Though the contestants may fit certain reality show archetypes (e.g., the villain, the misfit, the front-runner), the goal is to give a boost to the struggling artists and to encourage more mainstream discussion and acceptance of visual art, according to the producers — who include actress Sarah Jessica Parker's company Pretty Matches.

"I hope that people will feel more comfortable talking about their opinions about art, or wanting to have opinions about art," Magical Elves producer Jane Lipsitz told Vanity Fair.

"That's our goal."
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After finding out about Laurie Anderson coming to town as part of the "Cultural Olympiad", I thought about it for a while and decided to write her a letter.

Read more... )

Well, I'll just count this as my Futile Gesture for the month... I think I'll try one on each month this year.
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I guess this had to happen at some point...I guess it's not even that nice an idea to begin with either.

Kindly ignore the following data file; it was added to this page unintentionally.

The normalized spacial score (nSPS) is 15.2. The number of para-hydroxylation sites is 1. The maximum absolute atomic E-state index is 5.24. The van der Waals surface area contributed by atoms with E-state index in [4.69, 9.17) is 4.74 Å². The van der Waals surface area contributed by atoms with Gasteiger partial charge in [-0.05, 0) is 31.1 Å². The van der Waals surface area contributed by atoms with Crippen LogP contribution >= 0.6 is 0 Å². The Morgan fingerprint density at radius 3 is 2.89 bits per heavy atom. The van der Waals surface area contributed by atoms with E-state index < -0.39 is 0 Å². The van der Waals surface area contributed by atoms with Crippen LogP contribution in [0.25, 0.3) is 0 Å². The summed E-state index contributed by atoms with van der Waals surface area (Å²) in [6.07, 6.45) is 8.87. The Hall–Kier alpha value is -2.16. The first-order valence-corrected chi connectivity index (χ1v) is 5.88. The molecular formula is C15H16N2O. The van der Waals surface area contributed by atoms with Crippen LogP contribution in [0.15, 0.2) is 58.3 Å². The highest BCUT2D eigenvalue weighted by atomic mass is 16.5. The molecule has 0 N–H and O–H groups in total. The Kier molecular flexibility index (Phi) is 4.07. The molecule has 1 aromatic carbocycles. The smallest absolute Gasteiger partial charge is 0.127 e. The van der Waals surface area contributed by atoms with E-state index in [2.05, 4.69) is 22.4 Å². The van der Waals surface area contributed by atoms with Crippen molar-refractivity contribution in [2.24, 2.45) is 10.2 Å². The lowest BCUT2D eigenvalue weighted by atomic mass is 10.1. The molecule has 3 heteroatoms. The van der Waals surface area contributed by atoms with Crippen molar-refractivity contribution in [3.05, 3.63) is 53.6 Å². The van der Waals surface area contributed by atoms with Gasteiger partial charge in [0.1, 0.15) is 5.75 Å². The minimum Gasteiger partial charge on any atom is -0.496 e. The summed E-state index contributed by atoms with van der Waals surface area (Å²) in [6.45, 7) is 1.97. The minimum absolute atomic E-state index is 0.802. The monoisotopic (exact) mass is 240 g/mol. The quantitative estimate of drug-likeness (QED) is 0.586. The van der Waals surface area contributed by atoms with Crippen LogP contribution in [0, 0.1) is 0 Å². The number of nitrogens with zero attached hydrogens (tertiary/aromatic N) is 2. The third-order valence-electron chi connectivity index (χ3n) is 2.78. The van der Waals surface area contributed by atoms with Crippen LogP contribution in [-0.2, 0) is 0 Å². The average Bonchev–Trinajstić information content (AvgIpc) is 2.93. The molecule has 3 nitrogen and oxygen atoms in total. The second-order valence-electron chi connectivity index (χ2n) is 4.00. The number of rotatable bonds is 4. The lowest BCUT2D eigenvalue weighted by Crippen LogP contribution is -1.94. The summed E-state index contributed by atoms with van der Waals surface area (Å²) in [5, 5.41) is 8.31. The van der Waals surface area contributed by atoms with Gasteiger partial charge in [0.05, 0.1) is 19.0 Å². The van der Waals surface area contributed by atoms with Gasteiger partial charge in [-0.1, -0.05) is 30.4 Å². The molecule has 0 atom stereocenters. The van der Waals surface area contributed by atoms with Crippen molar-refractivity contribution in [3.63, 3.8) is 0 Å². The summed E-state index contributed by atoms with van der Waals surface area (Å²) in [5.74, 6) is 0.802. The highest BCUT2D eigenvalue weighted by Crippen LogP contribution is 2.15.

Reality show taps famed collector Saatchi to discover new art star

Last Updated: Monday, January 26, 2009 | 12:56 PM ET CBC News

Having succeeded in discovering fresh new singers, dancers and actors, reality TV is now turning its attention to the visual art world — with a new BBC series that will enlist the help of influential art collector Charles Saatchi to spot new British talent.

Former advertising mogul Saatchi will serve as a mentor to and judge of the young artist competitors in the new BBC series Saatchi's Best of British, the broadcaster has announced.
Read more... )

Installation, performance art, digital media - I suppose these are what counts today, digital media being the most prevalent (and in a sense supplanting painting, drawing and photography) and probably lucrative, but installations and performance art getting the biggest headlines (note the references to Tracey Emin). But the site for submission says,

"You can apply by uploading between 3-5 images and/or films of your artwork and by telling us a bit about yourself. The artwork you submit can be in any medium e.g. installations, digital media, painting, sculpture, printmaking, performance art and others. You can also upload a film of yourself talking about your artwork if you wish."